The path to success isn’t easy, and we all know that. Failure is inevitable, and while it does get most of us down for a while, we bounce back up and keep going. Growing kids, however, may find the concept of failure daunting and overwhelming, so much so that it might also affect their self-esteem and work performance.
If you suspect your little one is going through something similar, here’s a bit of help your way. Read on to discover 5 super effective ways you can help your kid overcome the fear of failure and keep going, no matter what.
Overcoming the fear of failure
Praise Efforts, Not Achievements
Parental support and praise plays a huge role in determining a kid’s success rate, and that’s exactly why you should praise, and praise right. Make sure you’re clapping for your kid not just when they win, but also when they work super hard – even if they lose. Emphasise on your kid’s efforts, not their abilities – be proud of everything that they put into it to make it work, even if it didn’t.
Push & Encourage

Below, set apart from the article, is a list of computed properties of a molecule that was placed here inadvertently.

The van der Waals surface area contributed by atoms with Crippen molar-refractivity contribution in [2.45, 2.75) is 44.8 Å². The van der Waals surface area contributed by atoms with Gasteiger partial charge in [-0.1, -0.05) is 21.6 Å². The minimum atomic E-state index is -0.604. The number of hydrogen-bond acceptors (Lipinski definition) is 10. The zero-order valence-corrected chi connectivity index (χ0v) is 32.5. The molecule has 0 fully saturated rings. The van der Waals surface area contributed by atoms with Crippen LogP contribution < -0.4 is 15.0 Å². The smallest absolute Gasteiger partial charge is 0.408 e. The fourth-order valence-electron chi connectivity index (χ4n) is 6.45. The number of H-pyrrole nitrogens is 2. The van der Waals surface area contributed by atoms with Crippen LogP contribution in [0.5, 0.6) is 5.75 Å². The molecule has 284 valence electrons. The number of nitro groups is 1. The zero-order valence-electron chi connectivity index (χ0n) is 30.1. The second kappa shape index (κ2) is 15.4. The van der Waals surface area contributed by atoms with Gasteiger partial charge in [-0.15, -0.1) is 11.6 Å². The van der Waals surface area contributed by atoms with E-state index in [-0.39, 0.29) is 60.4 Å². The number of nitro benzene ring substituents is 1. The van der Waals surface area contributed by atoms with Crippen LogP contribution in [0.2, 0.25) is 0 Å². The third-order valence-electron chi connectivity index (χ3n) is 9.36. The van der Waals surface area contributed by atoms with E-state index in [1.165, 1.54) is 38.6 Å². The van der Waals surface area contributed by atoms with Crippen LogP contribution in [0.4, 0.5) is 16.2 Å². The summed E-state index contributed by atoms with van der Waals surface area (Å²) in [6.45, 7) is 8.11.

One of the best ways to help your kid learn how not to take failures to heart is to have them explore and try a number of different things. This will not just help them be braver and get them to step out of their comfort zone, but will also get them to experience and learn how to face challenges head-on and re-frame the failures as normal and a necessary part of success.
Find the Hidden Gift
As you’ve been through the journey of life, you’ve understood that no one’s perfect, and no one excels at everything. Your kid may not succeed at something, but that does mean they may have a hidden gift and may succeed at something else. The next time you find them disheartened, help them understand that it is okay to not excel at that particular thing – they can still discover their hidden gift and find success in something that they are great at.
This one’s super important, and has the power to change the way your kid thinks about success, hard work and so much more. Discuss with your kid what success means to them – is it scoring full marks on a test? Or beating the score of someone in the class who always seems to be the favourite of teachers? Or is it beating their own records when it comes to schoolwork or extracurricular activities? Have such conversations with them often – this will help them understand themselves and their ideas and thoughts better, and get a fresh perspective on success!
Sometimes, as a parent, the best thing you can do for your kid is actually just be there for them – to provide unconditional love and support when nothing else seems to work. Your kid may be anxious, confused and even angry at a failure or a setback, and you might be tempted to set things right for them in your own way – but don’t. Let them experience failure, find their strength and get back up again, stronger this time, with you by their side.